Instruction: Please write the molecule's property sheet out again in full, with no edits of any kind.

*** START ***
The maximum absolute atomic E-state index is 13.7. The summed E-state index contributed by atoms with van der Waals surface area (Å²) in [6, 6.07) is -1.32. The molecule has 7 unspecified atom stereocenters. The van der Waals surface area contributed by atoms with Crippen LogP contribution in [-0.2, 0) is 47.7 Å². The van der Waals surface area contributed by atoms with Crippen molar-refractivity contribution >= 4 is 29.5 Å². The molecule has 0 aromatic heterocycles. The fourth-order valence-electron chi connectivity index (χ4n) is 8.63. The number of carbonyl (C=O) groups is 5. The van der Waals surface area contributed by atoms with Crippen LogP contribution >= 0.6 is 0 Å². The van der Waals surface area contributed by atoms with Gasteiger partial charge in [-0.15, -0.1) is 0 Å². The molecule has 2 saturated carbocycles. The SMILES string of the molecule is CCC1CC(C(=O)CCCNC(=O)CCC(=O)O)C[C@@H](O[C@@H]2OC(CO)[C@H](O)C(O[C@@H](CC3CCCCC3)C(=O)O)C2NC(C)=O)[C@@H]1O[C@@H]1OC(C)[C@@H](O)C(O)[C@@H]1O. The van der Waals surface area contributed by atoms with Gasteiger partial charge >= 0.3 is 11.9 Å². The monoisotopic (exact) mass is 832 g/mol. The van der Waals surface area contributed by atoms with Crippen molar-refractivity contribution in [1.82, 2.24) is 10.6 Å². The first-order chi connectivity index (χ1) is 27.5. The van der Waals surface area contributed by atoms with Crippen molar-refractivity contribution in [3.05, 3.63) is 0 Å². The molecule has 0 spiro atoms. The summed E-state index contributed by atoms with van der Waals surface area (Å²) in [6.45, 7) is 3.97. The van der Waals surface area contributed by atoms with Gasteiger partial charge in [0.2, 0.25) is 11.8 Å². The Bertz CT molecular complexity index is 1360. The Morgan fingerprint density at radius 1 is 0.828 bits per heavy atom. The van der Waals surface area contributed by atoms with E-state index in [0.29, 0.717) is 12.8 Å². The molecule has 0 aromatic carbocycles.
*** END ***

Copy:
The maximum absolute atomic E-state index is 13.7. The summed E-state index contributed by atoms with van der Waals surface area (Å²) in [6, 6.07) is -1.32. The molecule has 7 unspecified atom stereocenters. The van der Waals surface area contributed by atoms with Crippen LogP contribution in [-0.2, 0) is 47.7 Å². The van der Waals surface area contributed by atoms with Crippen molar-refractivity contribution >= 4 is 29.5 Å². The molecule has 0 aromatic heterocycles. The fourth-order valence-electron chi connectivity index (χ4n) is 8.63. The number of carbonyl (C=O) groups is 5. The van der Waals surface area contributed by atoms with Crippen LogP contribution >= 0.6 is 0 Å². The van der Waals surface area contributed by atoms with Gasteiger partial charge in [-0.15, -0.1) is 0 Å². The molecule has 2 saturated carbocycles. The SMILES string of the molecule is CCC1CC(C(=O)CCCNC(=O)CCC(=O)O)C[C@@H](O[C@@H]2OC(CO)[C@H](O)C(O[C@@H](CC3CCCCC3)C(=O)O)C2NC(C)=O)[C@@H]1O[C@@H]1OC(C)[C@@H](O)C(O)[C@@H]1O. The van der Waals surface area contributed by atoms with Gasteiger partial charge >= 0.3 is 11.9 Å². The monoisotopic (exact) mass is 832 g/mol. The van der Waals surface area contributed by atoms with Crippen molar-refractivity contribution in [1.82, 2.24) is 10.6 Å². The first-order chi connectivity index (χ1) is 27.5. The van der Waals surface area contributed by atoms with Crippen molar-refractivity contribution in [3.05, 3.63) is 0 Å². The molecule has 0 spiro atoms. The summed E-state index contributed by atoms with van der Waals surface area (Å²) in [6.45, 7) is 3.97. The van der Waals surface area contributed by atoms with Gasteiger partial charge in [0.2, 0.25) is 11.8 Å². The Bertz CT molecular complexity index is 1360. The Morgan fingerprint density at radius 1 is 0.828 bits per heavy atom. The van der Waals surface area contributed by atoms with E-state index in [0.29, 0.717) is 12.8 Å². The molecule has 0 aromatic carbocycles.